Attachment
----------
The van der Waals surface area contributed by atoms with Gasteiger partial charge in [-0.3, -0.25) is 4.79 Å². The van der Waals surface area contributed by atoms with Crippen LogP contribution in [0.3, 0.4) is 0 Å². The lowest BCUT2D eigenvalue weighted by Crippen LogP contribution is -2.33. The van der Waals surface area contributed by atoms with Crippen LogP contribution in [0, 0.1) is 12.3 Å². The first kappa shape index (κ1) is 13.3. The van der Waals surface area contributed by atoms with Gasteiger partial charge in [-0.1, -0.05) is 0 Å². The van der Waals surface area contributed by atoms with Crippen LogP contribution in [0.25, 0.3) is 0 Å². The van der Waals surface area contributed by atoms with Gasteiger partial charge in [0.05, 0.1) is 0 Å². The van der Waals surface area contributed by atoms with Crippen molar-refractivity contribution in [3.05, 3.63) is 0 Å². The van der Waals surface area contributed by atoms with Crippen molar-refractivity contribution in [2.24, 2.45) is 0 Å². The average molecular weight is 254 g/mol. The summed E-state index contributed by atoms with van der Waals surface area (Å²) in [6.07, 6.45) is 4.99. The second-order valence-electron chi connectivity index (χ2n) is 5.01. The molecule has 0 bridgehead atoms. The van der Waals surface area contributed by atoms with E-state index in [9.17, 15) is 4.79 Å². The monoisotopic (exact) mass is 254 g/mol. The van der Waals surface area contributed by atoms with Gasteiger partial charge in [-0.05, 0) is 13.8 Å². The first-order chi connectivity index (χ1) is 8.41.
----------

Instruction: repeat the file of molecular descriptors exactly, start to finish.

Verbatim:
The van der Waals surface area contributed by atoms with Gasteiger partial charge in [-0.3, -0.25) is 4.79 Å². The van der Waals surface area contributed by atoms with Crippen LogP contribution in [0.3, 0.4) is 0 Å². The lowest BCUT2D eigenvalue weighted by Crippen LogP contribution is -2.33. The van der Waals surface area contributed by atoms with Crippen LogP contribution in [0, 0.1) is 12.3 Å². The first kappa shape index (κ1) is 13.3. The van der Waals surface area contributed by atoms with Gasteiger partial charge in [-0.1, -0.05) is 0 Å². The van der Waals surface area contributed by atoms with Crippen LogP contribution in [0.25, 0.3) is 0 Å². The van der Waals surface area contributed by atoms with Gasteiger partial charge in [0.05, 0.1) is 0 Å². The van der Waals surface area contributed by atoms with Crippen molar-refractivity contribution in [3.05, 3.63) is 0 Å². The van der Waals surface area contributed by atoms with Crippen molar-refractivity contribution in [2.24, 2.45) is 0 Å². The average molecular weight is 254 g/mol. The summed E-state index contributed by atoms with van der Waals surface area (Å²) in [6.07, 6.45) is 4.99. The second-order valence-electron chi connectivity index (χ2n) is 5.01. The molecule has 0 bridgehead atoms. The van der Waals surface area contributed by atoms with E-state index in [9.17, 15) is 4.79 Å². The monoisotopic (exact) mass is 254 g/mol. The van der Waals surface area contributed by atoms with Gasteiger partial charge in [-0.05, 0) is 13.8 Å². The first-order chi connectivity index (χ1) is 8.41.